When workplace investigations take place, the approach often happens in a manner experienced by Linda. Linda’s director informed her that she was under investigation for alleged misconduct. It was a true statement. Linda was under the scope of an investigation and it was potentially career ending.
Employers could learn an alternative form of communication, but not from a postmodern human resource theory, nor because people are so fragile.
The problem with the phrase “under investigation”, is that it normally causes anxiety in people who are truthful without any concerns. For those who have a reason to hide information, that is another article for another day. Additionally, if false accusations or inferences are directed, it later produces noise the professional interviewer must sift through.
In some cases truthful and untruthful people may share something in common. They both fear they may not be believed, albeit for different reasons.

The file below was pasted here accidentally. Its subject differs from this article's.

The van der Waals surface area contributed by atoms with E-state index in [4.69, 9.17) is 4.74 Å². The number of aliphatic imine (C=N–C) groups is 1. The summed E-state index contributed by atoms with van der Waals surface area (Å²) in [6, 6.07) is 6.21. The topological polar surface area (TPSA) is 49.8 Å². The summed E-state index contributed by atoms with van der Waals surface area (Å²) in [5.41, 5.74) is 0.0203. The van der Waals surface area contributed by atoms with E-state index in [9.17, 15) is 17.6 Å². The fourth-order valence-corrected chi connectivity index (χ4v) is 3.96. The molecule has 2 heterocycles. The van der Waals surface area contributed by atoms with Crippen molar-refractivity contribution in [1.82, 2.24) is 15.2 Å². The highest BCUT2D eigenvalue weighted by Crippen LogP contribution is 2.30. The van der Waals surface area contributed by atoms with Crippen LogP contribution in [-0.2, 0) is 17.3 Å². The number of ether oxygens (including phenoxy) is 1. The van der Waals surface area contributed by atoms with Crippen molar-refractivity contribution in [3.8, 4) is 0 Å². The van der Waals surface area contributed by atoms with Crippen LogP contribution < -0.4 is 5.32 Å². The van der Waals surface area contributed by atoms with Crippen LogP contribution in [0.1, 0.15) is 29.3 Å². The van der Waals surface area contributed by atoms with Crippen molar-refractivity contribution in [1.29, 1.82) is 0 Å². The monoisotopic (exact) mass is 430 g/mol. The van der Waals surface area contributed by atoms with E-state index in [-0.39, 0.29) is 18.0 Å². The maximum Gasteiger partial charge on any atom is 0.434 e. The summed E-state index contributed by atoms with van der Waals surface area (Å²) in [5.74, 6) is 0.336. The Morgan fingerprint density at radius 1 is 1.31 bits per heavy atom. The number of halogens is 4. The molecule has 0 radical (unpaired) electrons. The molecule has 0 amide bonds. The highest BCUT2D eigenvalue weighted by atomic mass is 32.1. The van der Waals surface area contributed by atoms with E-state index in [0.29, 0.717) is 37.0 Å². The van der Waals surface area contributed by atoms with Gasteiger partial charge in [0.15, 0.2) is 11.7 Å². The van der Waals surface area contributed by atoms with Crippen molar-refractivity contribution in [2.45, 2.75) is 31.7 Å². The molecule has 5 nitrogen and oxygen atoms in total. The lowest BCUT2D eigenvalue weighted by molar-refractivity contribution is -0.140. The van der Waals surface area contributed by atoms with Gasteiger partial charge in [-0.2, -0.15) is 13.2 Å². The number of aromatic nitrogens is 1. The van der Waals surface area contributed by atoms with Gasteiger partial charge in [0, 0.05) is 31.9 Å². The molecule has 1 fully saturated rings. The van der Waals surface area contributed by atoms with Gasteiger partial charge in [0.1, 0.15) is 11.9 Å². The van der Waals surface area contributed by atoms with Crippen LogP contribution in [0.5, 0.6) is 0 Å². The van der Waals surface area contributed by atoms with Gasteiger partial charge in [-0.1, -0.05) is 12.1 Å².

Suppose information comes to the employer’s attention of possible or even apparent employee misconduct. Let’s consider a different lexicon.
Consider – “A review will take place.” or “The facts will be reviewed.”
Versus – “You’re under investigation.”
Consider – “Information on possible _______ has been made. In your own words, please provide a statement of what you know in this matter.”
Versus – “You’re being investigated for _______. I need you to write a statement.”
For the professional investigator, there are select times when we absolutely want an individual or organization to know they are under scrutiny. In fact, pressure can be of a benefit. In those cases, language context is not important.
In Linda’s case, she shared with a small group of friends she was under investigation. While we’re not sure if Linda committed misconduct, we know from experience how impactful the phrase is. For those who may have committed an offense, it can magnify what they believe is minor in nature or something they don’t even believe is inappropriate.
The issue of confrontational verbiage may seem small, but small issues can cause unnecessary strife. All parties can benefit from an improved framework, and for those who conduct workplace investigations, we need the most untainted environment possible.